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Heart. 2007 Feb;93(2):189-94. Epub 2006 Jul 18.

The coronary risk of cyclo-oxygenase-2 inhibitors in patients with a previous myocardial infarction.

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Department of Epidemiology and Biostatistics, McGill University Health Centre, McGill University, Montréal, Québec, Canada.



Cyclo-oxygenase-2 selective inhibitors have been associated with cardiovascular side effects, but previous studies have generally excluded people with previous myocardial infarction, thereby limiting our knowledge of their cardiotoxicity in this population.


To determine whether a history of myocardial infarction modified the risk of acute myocardial infarction associated with the use of various non-steroidal anti-inflammatory drugs (NSAIDs).


A population-based cohort of 122 079 elderly people with and without previous myocardial infarction newly treated with an NSAID between 1 January 1999 and 30 June 2002 were identified using the computerised health databases of Québec, Canada. A nested-case-control approach was used for the analysis, with controls matched by cohort entry and age. Current users of NSAIDs, those whose last prescription overlapped with the index date, were compared with those who were not exposed to NSAIDs in the year preceding the event. Rate ratios of acute myocardial infarction were estimated using conditional logistic regression and adjusted for potential confounders.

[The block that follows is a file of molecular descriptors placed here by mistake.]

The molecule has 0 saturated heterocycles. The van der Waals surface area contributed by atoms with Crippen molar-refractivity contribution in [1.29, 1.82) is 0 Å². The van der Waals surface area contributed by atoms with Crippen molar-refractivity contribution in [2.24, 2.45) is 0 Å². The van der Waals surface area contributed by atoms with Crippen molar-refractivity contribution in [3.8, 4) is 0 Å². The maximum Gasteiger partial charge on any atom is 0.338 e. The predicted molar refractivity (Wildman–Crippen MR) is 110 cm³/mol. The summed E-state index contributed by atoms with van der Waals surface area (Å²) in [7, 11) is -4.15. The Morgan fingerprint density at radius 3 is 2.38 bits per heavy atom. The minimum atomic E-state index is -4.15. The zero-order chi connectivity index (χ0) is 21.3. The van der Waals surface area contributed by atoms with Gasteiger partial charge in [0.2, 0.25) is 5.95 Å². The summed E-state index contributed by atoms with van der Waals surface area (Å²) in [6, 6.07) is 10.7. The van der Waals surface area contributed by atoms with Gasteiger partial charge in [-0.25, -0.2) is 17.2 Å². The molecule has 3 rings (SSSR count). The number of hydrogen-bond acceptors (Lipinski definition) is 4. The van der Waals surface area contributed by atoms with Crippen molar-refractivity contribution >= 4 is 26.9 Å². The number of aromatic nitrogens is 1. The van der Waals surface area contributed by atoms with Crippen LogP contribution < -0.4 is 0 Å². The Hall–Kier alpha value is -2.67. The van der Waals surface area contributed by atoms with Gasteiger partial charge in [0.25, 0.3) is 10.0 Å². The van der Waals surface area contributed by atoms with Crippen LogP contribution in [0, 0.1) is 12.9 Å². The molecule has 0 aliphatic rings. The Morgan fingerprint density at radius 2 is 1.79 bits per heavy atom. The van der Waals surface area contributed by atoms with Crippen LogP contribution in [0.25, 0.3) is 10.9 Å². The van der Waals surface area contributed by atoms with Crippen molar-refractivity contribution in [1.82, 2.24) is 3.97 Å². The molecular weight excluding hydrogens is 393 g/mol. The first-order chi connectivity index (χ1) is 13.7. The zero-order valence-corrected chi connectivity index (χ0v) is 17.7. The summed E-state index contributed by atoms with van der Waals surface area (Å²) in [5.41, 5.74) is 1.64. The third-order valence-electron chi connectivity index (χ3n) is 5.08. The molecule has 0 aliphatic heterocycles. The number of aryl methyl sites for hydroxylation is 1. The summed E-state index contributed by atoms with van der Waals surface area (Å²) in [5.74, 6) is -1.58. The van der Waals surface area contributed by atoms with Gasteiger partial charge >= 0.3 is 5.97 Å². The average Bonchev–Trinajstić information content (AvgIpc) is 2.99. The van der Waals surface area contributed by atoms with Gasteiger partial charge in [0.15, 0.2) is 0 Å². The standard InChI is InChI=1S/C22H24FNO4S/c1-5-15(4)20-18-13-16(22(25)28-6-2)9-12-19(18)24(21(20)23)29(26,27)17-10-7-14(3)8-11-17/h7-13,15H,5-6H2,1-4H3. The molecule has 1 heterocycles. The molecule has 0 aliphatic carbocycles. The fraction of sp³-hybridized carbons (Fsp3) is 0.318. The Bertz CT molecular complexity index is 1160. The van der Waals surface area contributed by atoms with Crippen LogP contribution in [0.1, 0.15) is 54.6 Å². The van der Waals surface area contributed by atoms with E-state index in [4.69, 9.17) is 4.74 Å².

Users of rofecoxib, both with and without previous myocardial infarction, were at increased risk of myocardial infarction, with a trend for greater risk among those with a previous event (rate ratio (RR) 1.59, 95% confidence interval (CI) 1.15 to 2.18 v RR 1.23, 95% CI 1.05 to 1.45; p = 0.14 for interaction). By contrast, celecoxib was only associated with an increased risk in people with previous myocardial infarction (RR 1.40, 95% CI 1.06 to 1.84 v RR 1.03, 95% CI 0.88 to 1.20; p = 0.04 for interaction). The available power was insufficient to reliably assess risks among patients with previous myocardial infarction treated with other NSAIDs, dose-response relationships or interaction with aspirin.


Although only rofecoxib use was associated with an increased risk of myocardial infarction in those without a previous event, both rofecoxib and celecoxib were associated with an excess risk of acute myocardial infarction for current users with a history of myocardial infarction. A large randomised trial is required to more completely and reliably assess the cardiovascular safety of celecoxib and traditional NSAIDs in this population of high-risk patients.

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